But a CAC Can Be a Rescue in Some Cases
However, the court explained that CACs might qualify as rescue companies in particular circumstances. In such cases, the company must show that it performs the function of a rescue company, which the court said: “presumably engaged in activities that alleviate a crisis or emergency.” In particular, the court pointed to a case where a rescue squad provided “rescue, ambulance, fire-fighting support, and emergency medical services.” The court also mentioned that parts of the Maryland Code suggest that the phrases “rescue company” and “rescue squad” could refer to private entities providing public services in responding to crises or emergencies, although they would not normally include commercial ambulance companies. Although the court did not ultimately provide a detailed breakdown of what a company must show to be classified as a “rescue company,” the opinion sheds some light on the issue.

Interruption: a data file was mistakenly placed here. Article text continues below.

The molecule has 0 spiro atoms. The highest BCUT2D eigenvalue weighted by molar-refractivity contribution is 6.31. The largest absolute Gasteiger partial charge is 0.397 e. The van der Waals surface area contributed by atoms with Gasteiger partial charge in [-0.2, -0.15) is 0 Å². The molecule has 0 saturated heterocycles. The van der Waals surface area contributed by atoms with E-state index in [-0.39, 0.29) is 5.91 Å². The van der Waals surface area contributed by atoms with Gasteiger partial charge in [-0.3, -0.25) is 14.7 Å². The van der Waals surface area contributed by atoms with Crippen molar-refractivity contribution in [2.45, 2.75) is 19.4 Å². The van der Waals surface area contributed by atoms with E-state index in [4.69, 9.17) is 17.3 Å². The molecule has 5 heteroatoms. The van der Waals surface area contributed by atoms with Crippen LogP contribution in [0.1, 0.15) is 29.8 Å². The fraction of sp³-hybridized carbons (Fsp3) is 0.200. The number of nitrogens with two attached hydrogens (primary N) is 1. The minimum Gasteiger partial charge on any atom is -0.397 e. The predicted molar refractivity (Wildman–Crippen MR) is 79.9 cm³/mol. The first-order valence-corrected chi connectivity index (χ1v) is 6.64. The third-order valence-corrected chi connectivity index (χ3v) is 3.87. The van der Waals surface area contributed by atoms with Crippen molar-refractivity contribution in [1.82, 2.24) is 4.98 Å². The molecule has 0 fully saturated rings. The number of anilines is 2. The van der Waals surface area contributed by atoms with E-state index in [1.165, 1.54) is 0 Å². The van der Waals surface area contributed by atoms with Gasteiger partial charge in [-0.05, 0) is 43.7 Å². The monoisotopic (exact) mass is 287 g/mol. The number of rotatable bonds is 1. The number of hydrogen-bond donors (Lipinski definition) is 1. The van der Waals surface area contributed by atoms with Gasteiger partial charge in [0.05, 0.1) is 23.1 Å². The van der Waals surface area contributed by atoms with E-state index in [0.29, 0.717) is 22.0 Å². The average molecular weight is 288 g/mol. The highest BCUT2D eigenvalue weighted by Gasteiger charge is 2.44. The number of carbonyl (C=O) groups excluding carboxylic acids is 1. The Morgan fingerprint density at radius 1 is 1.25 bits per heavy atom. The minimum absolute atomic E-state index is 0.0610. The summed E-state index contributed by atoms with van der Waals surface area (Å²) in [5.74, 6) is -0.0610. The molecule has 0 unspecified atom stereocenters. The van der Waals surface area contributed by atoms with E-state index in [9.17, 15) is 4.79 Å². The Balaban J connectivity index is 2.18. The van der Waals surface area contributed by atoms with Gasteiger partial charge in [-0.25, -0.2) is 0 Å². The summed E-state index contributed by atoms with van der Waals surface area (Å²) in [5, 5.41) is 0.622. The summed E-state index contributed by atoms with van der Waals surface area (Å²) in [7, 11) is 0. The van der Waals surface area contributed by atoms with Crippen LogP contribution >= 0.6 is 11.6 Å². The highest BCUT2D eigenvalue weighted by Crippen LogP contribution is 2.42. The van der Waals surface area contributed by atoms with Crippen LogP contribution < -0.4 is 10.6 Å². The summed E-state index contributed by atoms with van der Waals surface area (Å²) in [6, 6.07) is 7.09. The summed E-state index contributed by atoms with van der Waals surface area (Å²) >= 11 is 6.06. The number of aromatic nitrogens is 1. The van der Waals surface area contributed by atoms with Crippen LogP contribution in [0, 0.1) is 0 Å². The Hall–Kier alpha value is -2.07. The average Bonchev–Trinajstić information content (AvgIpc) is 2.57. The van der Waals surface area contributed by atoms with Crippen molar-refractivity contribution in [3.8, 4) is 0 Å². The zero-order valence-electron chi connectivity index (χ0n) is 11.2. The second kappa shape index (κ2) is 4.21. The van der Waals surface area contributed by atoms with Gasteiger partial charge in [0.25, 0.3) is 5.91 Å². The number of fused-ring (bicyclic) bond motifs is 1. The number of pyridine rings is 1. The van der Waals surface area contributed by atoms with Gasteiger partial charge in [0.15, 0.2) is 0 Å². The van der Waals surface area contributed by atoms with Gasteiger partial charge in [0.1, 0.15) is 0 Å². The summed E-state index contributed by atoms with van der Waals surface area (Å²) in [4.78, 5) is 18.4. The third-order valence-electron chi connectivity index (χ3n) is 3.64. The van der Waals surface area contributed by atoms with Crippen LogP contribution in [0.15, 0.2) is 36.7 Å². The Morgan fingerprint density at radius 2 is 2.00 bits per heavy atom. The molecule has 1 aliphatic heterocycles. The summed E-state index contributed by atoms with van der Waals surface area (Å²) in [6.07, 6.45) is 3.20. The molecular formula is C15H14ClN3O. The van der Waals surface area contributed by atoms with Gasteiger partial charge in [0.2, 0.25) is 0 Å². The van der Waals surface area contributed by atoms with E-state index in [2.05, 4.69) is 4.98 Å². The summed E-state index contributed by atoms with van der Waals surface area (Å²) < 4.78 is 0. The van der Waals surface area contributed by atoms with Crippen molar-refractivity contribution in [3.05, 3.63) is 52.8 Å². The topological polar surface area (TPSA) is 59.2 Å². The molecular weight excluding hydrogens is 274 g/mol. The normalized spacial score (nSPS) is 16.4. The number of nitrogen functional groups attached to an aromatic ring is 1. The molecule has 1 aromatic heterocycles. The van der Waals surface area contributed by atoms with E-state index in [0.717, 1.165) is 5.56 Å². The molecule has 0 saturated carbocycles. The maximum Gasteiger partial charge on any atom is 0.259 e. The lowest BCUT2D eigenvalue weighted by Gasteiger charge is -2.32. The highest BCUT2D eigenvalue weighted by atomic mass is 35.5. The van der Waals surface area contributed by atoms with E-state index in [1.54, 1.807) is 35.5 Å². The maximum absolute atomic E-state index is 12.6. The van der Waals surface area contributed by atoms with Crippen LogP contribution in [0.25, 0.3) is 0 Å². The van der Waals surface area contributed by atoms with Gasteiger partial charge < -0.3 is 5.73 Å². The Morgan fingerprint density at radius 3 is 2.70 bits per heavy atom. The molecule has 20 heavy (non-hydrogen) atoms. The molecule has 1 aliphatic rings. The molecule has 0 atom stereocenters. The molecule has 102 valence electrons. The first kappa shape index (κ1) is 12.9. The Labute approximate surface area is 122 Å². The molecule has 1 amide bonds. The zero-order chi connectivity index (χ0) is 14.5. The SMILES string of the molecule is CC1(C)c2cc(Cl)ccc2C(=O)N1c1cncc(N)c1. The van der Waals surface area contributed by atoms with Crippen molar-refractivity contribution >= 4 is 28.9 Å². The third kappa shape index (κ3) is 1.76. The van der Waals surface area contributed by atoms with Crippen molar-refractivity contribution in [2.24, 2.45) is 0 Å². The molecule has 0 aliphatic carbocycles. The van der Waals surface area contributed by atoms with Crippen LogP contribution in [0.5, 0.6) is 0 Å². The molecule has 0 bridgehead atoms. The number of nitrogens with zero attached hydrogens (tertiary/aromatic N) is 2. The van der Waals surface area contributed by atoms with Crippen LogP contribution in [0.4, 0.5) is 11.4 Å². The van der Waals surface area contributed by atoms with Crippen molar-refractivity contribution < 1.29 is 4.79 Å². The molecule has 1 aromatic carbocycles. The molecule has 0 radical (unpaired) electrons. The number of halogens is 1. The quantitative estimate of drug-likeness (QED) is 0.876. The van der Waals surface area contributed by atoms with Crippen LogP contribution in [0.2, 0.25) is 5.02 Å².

The court decided that the defendant did not qualify for immunity under the Good Samaritan Act and that it had not shown its function as a “rescue company” entitled to immunity under the Fire and Rescue Act. As a result, the defendant was not entitled to summary judgment.
The full opinion can be found here along with the text of the two statutes.